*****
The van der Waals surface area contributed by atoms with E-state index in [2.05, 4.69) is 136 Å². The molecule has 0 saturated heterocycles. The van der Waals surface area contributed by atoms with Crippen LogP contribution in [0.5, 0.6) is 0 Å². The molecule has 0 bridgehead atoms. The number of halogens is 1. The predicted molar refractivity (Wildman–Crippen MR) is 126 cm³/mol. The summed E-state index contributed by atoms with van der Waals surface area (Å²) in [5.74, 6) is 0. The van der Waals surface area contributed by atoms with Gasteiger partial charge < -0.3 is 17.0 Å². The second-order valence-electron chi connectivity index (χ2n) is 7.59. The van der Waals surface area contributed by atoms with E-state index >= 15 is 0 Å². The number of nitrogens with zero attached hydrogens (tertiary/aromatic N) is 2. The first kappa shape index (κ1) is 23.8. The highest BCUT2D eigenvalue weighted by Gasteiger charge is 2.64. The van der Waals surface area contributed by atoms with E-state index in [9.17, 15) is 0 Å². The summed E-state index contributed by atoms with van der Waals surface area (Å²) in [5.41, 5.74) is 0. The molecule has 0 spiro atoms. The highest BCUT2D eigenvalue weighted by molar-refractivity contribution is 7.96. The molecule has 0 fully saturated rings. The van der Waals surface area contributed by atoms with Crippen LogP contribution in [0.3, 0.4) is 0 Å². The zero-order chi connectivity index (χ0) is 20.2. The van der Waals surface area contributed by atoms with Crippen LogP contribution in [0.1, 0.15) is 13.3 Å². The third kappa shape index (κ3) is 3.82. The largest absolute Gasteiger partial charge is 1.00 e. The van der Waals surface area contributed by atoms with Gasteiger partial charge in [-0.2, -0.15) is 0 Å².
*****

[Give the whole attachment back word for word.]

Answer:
The van der Waals surface area contributed by atoms with E-state index in [2.05, 4.69) is 136 Å². The molecule has 0 saturated heterocycles. The van der Waals surface area contributed by atoms with Crippen LogP contribution in [0.5, 0.6) is 0 Å². The molecule has 0 bridgehead atoms. The number of halogens is 1. The predicted molar refractivity (Wildman–Crippen MR) is 126 cm³/mol. The summed E-state index contributed by atoms with van der Waals surface area (Å²) in [5.74, 6) is 0. The van der Waals surface area contributed by atoms with Gasteiger partial charge < -0.3 is 17.0 Å². The second-order valence-electron chi connectivity index (χ2n) is 7.59. The van der Waals surface area contributed by atoms with E-state index >= 15 is 0 Å². The number of nitrogens with zero attached hydrogens (tertiary/aromatic N) is 2. The first kappa shape index (κ1) is 23.8. The highest BCUT2D eigenvalue weighted by Gasteiger charge is 2.64. The van der Waals surface area contributed by atoms with E-state index in [9.17, 15) is 0 Å². The summed E-state index contributed by atoms with van der Waals surface area (Å²) in [5.41, 5.74) is 0. The molecule has 0 spiro atoms. The highest BCUT2D eigenvalue weighted by molar-refractivity contribution is 7.96. The molecule has 0 fully saturated rings. The van der Waals surface area contributed by atoms with Crippen LogP contribution in [0.3, 0.4) is 0 Å². The zero-order chi connectivity index (χ0) is 20.2. The van der Waals surface area contributed by atoms with Crippen LogP contribution in [0.1, 0.15) is 13.3 Å². The third kappa shape index (κ3) is 3.82. The largest absolute Gasteiger partial charge is 1.00 e. The van der Waals surface area contributed by atoms with Gasteiger partial charge in [-0.2, -0.15) is 0 Å².